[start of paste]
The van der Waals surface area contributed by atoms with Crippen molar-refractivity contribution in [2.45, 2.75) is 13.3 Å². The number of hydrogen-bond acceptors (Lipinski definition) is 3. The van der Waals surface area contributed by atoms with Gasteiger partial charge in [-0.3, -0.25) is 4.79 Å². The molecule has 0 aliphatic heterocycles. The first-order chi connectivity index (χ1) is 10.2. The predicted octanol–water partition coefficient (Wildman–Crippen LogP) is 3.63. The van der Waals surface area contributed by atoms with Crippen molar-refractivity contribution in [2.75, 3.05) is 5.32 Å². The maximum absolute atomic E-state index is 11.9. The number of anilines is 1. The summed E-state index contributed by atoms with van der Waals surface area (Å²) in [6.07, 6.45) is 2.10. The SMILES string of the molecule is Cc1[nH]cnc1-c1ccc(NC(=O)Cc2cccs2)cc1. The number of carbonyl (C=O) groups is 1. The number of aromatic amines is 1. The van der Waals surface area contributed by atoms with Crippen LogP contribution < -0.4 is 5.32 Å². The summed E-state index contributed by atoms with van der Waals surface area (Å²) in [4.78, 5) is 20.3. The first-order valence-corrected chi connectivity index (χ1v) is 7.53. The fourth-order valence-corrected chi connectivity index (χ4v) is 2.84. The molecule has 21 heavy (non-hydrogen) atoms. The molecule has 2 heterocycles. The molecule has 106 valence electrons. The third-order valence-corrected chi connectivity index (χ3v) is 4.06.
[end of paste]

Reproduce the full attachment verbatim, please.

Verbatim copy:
The van der Waals surface area contributed by atoms with Crippen molar-refractivity contribution in [2.45, 2.75) is 13.3 Å². The number of hydrogen-bond acceptors (Lipinski definition) is 3. The van der Waals surface area contributed by atoms with Gasteiger partial charge in [-0.3, -0.25) is 4.79 Å². The molecule has 0 aliphatic heterocycles. The first-order chi connectivity index (χ1) is 10.2. The predicted octanol–water partition coefficient (Wildman–Crippen LogP) is 3.63. The van der Waals surface area contributed by atoms with Crippen molar-refractivity contribution in [2.75, 3.05) is 5.32 Å². The maximum absolute atomic E-state index is 11.9. The number of anilines is 1. The summed E-state index contributed by atoms with van der Waals surface area (Å²) in [6.07, 6.45) is 2.10. The SMILES string of the molecule is Cc1[nH]cnc1-c1ccc(NC(=O)Cc2cccs2)cc1. The number of carbonyl (C=O) groups is 1. The number of aromatic amines is 1. The van der Waals surface area contributed by atoms with Crippen LogP contribution < -0.4 is 5.32 Å². The summed E-state index contributed by atoms with van der Waals surface area (Å²) in [4.78, 5) is 20.3. The first-order valence-corrected chi connectivity index (χ1v) is 7.53. The fourth-order valence-corrected chi connectivity index (χ4v) is 2.84. The molecule has 21 heavy (non-hydrogen) atoms. The molecule has 2 heterocycles. The molecule has 106 valence electrons. The third-order valence-corrected chi connectivity index (χ3v) is 4.06.